However, some tools require more familiarity than others before they can be fully exploited. 

A good practice we observed is the ability to receive real-time advice and explanations at the very beginning of the user experience, or at any time. 

Case Law Analytics real time advice / explanations

The automatic recording of searches, the ability to save drafts, and the customization of reports by inserting organizational logos or graphics (e.g., a law firm) are also notable practices.

Accessibility also includes well-designed graphics and clear icons, simple sentences, and an adequate mix of different media (text, images, videos, or graphics).

D) Practices that allow a demonstration or a free trial of the tool:

An excellent practice is the ability for professionals to benefit from a free trial of the technology, as well as a demonstration by an engineer. 

Companies that offer this service enable us to quickly become familiar with the tool and understand its value.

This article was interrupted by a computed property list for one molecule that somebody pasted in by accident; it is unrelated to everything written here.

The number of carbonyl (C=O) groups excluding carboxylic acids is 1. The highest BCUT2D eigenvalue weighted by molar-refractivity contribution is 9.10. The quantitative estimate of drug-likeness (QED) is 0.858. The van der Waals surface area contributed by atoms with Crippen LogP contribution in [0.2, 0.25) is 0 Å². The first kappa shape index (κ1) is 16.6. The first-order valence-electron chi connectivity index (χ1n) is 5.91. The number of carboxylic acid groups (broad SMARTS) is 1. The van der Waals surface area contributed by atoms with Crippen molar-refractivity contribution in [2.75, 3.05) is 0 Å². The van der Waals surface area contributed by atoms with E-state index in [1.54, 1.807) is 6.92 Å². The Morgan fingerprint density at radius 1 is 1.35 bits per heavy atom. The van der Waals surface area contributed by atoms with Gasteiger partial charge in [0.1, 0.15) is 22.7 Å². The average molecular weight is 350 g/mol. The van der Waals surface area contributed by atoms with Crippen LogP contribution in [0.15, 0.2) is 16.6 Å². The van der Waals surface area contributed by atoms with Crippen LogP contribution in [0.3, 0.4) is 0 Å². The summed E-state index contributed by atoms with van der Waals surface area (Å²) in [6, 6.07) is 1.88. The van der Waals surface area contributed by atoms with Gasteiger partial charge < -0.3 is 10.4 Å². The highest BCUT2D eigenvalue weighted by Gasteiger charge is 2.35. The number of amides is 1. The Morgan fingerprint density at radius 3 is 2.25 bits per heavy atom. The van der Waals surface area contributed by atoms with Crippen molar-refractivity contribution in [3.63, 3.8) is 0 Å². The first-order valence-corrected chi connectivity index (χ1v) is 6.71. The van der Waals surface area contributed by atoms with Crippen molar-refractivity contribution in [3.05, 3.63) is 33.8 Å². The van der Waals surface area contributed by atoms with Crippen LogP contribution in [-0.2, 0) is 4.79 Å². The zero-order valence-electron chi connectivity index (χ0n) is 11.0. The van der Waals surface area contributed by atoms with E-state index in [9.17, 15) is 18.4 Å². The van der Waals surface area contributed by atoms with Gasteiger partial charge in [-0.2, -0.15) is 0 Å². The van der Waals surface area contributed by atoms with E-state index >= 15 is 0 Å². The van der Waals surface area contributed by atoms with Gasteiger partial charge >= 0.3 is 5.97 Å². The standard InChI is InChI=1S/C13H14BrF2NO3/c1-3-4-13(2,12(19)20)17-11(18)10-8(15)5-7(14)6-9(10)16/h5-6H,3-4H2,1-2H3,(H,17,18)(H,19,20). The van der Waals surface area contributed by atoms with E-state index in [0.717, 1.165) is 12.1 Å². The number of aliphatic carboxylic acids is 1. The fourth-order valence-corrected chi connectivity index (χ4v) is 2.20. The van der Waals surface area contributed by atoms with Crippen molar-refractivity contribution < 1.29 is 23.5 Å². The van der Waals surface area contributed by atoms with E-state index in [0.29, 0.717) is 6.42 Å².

E) Practices that involve developing tools in collaboration with the relevant professionals :

Legaltech companies that claim to develop their modules in direct partnership with legal professionals seem to offer the most practical and high-performing tools.


The evolution of Legaltech tools is an ongoing process, and we anticipate that there will be further advancements in the near future that will continue to impact the legal profession. 

The sector is evolving very rapidly. Since the publication of our study, an increasing number of Legaltech companies have added features using Chat GPT (such as case law summarization functions for Predictice or Casetext’s legal assistant co-counsel).